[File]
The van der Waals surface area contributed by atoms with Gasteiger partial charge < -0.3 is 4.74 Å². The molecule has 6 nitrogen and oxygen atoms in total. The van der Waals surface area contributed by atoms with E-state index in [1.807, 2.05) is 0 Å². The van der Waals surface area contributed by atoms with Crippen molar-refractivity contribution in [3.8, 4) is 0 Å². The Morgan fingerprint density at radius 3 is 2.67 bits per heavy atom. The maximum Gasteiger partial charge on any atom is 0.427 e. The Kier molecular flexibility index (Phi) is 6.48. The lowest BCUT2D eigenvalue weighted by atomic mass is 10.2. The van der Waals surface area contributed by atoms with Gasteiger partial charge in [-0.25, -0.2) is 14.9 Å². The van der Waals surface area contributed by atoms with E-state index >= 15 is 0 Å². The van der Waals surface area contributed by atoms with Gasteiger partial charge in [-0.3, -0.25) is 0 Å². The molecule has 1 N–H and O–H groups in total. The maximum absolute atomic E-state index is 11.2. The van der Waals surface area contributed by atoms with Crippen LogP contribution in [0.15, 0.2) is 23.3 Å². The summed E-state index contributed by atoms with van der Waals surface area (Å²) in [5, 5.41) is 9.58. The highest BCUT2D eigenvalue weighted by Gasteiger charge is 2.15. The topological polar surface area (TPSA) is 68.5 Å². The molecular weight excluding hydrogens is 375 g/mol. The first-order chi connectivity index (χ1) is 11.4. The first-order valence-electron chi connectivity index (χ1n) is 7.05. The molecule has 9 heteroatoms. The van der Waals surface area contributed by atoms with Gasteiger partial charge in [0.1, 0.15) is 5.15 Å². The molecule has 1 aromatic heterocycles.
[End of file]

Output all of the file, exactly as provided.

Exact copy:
The van der Waals surface area contributed by atoms with Gasteiger partial charge < -0.3 is 4.74 Å². The molecule has 6 nitrogen and oxygen atoms in total. The van der Waals surface area contributed by atoms with E-state index in [1.807, 2.05) is 0 Å². The van der Waals surface area contributed by atoms with Crippen molar-refractivity contribution in [3.8, 4) is 0 Å². The Morgan fingerprint density at radius 3 is 2.67 bits per heavy atom. The maximum Gasteiger partial charge on any atom is 0.427 e. The Kier molecular flexibility index (Phi) is 6.48. The lowest BCUT2D eigenvalue weighted by atomic mass is 10.2. The van der Waals surface area contributed by atoms with Gasteiger partial charge in [-0.25, -0.2) is 14.9 Å². The van der Waals surface area contributed by atoms with E-state index >= 15 is 0 Å². The van der Waals surface area contributed by atoms with Gasteiger partial charge in [-0.3, -0.25) is 0 Å². The molecule has 1 N–H and O–H groups in total. The maximum absolute atomic E-state index is 11.2. The van der Waals surface area contributed by atoms with Crippen LogP contribution in [0.15, 0.2) is 23.3 Å². The summed E-state index contributed by atoms with van der Waals surface area (Å²) in [5, 5.41) is 9.58. The highest BCUT2D eigenvalue weighted by Gasteiger charge is 2.15. The topological polar surface area (TPSA) is 68.5 Å². The molecular weight excluding hydrogens is 375 g/mol. The first-order chi connectivity index (χ1) is 11.4. The first-order valence-electron chi connectivity index (χ1n) is 7.05. The molecule has 9 heteroatoms. The van der Waals surface area contributed by atoms with Gasteiger partial charge in [0.1, 0.15) is 5.15 Å². The molecule has 1 aromatic heterocycles.